This year’s flu season has already led to as many as 2,400 deaths — including six children — between Oct. 1 and Nov. 30, according to estimates from the Centers for Disease Control and Prevention (CDC).
In that same time period, the virus has sent 1.2 million people to their doctors and landed up to 29,000 people in the hospital. While the virus is infecting people across the country, it’s considered widespread in 16 states (Alabama, California, Connecticut, Georgia, Indiana, Louisiana, Massachusetts, Mississippi, Nevada, New Mexico, New York, Pennsylvania, South Carolina, Tennessee, Texas, and Virginia), according to the CDC.
What causes the flu?
The flu is a contagious respiratory infection caused by the influenza virus.
An infected person can spread the disease to others from up to six feet away, according to the CDC. “Most experts think that flu viruses spread mainly by droplets made when people with flu cough, sneeze or talk,” according to the CDC. “These droplets can land in the mouths or noses of people who are nearby or possibly be inhaled into the lungs.”
It’s also possible to become infected by touching an object with the flu virus on it and then touching your mouth, nose or eyes, which are entry points for the virus.
Flu vs. cold symptoms
“People often confuse a cold with flu or influenza because they share some of the same symptoms and occur at the same time of year, but the two diseases are very different,” Eric A. Weiss, an emergency medicine physician with Stanford Health Care, tells Yahoo Lifestyle.
Colds tend to come on gradually, while the flu seems to strike quickly and out of the blue. “Anyone who has a sore throat on Monday, stuffy nose and sneezing on Tuesday, and cough or low-grade fever on Wednesday and doesn’t need to lay in bed likely has a cold,” says Weiss. “Compare that to the flu, which tends to come on abruptly — often people will tell you, ‘I felt fine at 3 p.m. and at 4 p.m. I had to go to bed.”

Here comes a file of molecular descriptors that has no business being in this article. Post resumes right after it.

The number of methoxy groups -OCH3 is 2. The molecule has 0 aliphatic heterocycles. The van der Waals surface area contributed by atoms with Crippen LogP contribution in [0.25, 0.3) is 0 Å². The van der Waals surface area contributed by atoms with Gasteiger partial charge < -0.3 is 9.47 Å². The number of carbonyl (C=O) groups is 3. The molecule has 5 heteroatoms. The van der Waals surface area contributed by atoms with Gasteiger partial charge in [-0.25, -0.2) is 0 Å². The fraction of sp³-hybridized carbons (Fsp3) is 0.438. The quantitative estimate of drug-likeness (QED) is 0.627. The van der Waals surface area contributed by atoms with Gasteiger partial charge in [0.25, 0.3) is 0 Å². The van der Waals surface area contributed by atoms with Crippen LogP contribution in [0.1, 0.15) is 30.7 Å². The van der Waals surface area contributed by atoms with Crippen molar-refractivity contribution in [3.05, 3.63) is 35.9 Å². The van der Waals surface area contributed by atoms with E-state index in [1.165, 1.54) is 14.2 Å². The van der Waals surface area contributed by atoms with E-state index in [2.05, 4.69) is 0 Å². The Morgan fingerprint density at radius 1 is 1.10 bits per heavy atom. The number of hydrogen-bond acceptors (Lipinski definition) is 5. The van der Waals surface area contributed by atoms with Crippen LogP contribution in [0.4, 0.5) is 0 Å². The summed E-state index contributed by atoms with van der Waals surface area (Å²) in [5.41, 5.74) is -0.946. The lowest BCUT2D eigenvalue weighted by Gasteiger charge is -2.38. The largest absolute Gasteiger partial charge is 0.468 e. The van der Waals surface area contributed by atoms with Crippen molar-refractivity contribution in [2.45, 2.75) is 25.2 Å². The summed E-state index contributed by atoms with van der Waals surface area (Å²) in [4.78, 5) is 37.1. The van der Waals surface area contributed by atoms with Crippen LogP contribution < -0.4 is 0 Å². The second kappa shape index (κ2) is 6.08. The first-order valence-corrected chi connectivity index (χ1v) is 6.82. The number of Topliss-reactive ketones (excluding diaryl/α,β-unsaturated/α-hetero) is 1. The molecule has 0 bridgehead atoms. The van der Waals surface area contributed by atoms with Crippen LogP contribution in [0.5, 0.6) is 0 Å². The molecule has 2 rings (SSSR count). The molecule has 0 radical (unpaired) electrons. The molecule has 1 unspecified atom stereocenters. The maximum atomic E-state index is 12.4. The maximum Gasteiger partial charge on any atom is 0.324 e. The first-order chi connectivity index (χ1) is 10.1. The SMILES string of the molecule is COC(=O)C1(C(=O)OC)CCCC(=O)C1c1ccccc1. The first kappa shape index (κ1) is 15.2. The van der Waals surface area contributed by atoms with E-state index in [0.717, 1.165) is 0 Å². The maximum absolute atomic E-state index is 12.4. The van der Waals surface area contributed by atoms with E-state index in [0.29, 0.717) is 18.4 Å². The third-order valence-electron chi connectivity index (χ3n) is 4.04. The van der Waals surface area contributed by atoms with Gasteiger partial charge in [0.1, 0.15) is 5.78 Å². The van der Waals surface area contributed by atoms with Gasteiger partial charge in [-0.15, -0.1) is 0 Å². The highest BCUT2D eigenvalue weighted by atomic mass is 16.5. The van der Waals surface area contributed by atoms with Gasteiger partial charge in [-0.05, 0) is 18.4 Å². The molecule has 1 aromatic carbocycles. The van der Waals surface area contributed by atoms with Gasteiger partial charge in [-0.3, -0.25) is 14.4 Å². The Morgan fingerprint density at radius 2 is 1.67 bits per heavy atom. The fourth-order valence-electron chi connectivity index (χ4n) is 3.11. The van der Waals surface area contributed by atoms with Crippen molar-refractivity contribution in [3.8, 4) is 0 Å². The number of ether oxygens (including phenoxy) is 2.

Related: Flu season in the United States
Flu season in the United States
Symptoms of the flu usually include chills, fever, severe muscle aches, a headache behind the eyes, and feeling like you need to lie down. In some cases, people also experience a sore throat or coughing. Children may also have vomiting or diarrhea.
Since symptoms don’t typically start until the second day of being infected, it’s possible for people to pass on the flu one day before getting symptoms. People are typically the most contagious three or four days after they first get sick.
Most people recover from the flu within two weeks or less, but certain groups are at a higher risk of serious flu complications, which can lead to pneumonia and even death. These vulnerable groups include young children (particularly those younger than 5 years old); pregnant women; people with certain chronic health conditions, such as asthma, diabetes or heart and lung disease; and people over the age of 65, according to Weiss.
How to protect yourself from the flu
The best way to protect yourself from the flu is to get vaccinated. Everyone six months of age and older, who does not have contraindications, should get one, according to the CDC’s 2019-2020 flu season recommendations. The vaccines reduce the risk of having to go to the doctor with the flu by 40 percent to 60 percent, according to the CDC.
“Even if you do get influenza [after being vaccinated], it will often lessen the symptoms, reduce your chances of complications, and decrease the time that you are sick and spreading the virus to your family members,” says Weiss.
Although the CDC recommends getting a flu vaccine by the end of October, flu season often peaks between December and February so it’s not too late to get one. The CDC states that “vaccination should continue throughout flu season, even in January or later.”
It helps to stay away from people who are sick, which Weiss says is easier said than done. He also recommends washing your hands often — especially after shaking hands with people or coming into contact with others who are sick — and try to avoid touching your mouth, nose, or eyes to prevent introducing the virus to your body.
But, as Weiss points out, “all the other things you can do to mitigate or prevent influenza are not going to be as effective” as the vaccine. “It’s not too late,” he adds.
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